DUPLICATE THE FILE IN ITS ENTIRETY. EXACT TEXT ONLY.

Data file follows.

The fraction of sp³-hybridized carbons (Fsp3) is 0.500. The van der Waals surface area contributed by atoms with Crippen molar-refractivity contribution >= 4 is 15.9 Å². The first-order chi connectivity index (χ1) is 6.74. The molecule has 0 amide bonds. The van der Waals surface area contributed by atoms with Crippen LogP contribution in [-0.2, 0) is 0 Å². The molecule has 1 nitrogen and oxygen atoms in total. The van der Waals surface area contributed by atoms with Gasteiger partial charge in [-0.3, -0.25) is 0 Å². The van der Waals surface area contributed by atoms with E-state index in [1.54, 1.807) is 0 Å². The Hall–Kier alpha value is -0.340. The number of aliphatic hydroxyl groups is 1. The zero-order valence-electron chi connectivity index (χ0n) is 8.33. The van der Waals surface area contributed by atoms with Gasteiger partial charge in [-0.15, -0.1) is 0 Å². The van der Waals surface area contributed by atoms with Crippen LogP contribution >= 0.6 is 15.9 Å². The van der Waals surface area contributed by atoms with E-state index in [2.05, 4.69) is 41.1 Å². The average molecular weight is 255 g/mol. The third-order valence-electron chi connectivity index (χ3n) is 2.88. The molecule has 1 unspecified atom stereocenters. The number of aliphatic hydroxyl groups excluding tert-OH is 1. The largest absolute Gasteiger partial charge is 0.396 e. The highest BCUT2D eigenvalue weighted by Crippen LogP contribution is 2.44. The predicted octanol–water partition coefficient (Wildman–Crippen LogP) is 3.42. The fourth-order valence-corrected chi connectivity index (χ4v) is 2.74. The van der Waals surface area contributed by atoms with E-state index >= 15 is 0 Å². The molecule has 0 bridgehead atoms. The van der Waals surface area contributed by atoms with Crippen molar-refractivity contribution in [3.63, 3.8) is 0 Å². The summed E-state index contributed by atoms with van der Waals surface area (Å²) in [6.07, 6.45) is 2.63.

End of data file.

The fraction of sp³-hybridized carbons (Fsp3) is 0.500. The van der Waals surface area contributed by atoms with Crippen molar-refractivity contribution >= 4 is 15.9 Å². The first-order chi connectivity index (χ1) is 6.74. The molecule has 0 amide bonds. The van der Waals surface area contributed by atoms with Crippen LogP contribution in [-0.2, 0) is 0 Å². The molecule has 1 nitrogen and oxygen atoms in total. The van der Waals surface area contributed by atoms with Gasteiger partial charge in [-0.3, -0.25) is 0 Å². The van der Waals surface area contributed by atoms with E-state index in [1.54, 1.807) is 0 Å². The Hall–Kier alpha value is -0.340. The number of aliphatic hydroxyl groups is 1. The zero-order valence-electron chi connectivity index (χ0n) is 8.33. The van der Waals surface area contributed by atoms with Gasteiger partial charge in [-0.15, -0.1) is 0 Å². The van der Waals surface area contributed by atoms with Crippen LogP contribution >= 0.6 is 15.9 Å². The van der Waals surface area contributed by atoms with E-state index in [2.05, 4.69) is 41.1 Å². The average molecular weight is 255 g/mol. The third-order valence-electron chi connectivity index (χ3n) is 2.88. The molecule has 1 unspecified atom stereocenters. The number of aliphatic hydroxyl groups excluding tert-OH is 1. The largest absolute Gasteiger partial charge is 0.396 e. The highest BCUT2D eigenvalue weighted by Crippen LogP contribution is 2.44. The predicted octanol–water partition coefficient (Wildman–Crippen LogP) is 3.42. The fourth-order valence-corrected chi connectivity index (χ4v) is 2.74. The van der Waals surface area contributed by atoms with E-state index >= 15 is 0 Å². The molecule has 0 bridgehead atoms. The van der Waals surface area contributed by atoms with Crippen molar-refractivity contribution in [3.63, 3.8) is 0 Å². The summed E-state index contributed by atoms with van der Waals surface area (Å²) in [6.07, 6.45) is 2.63.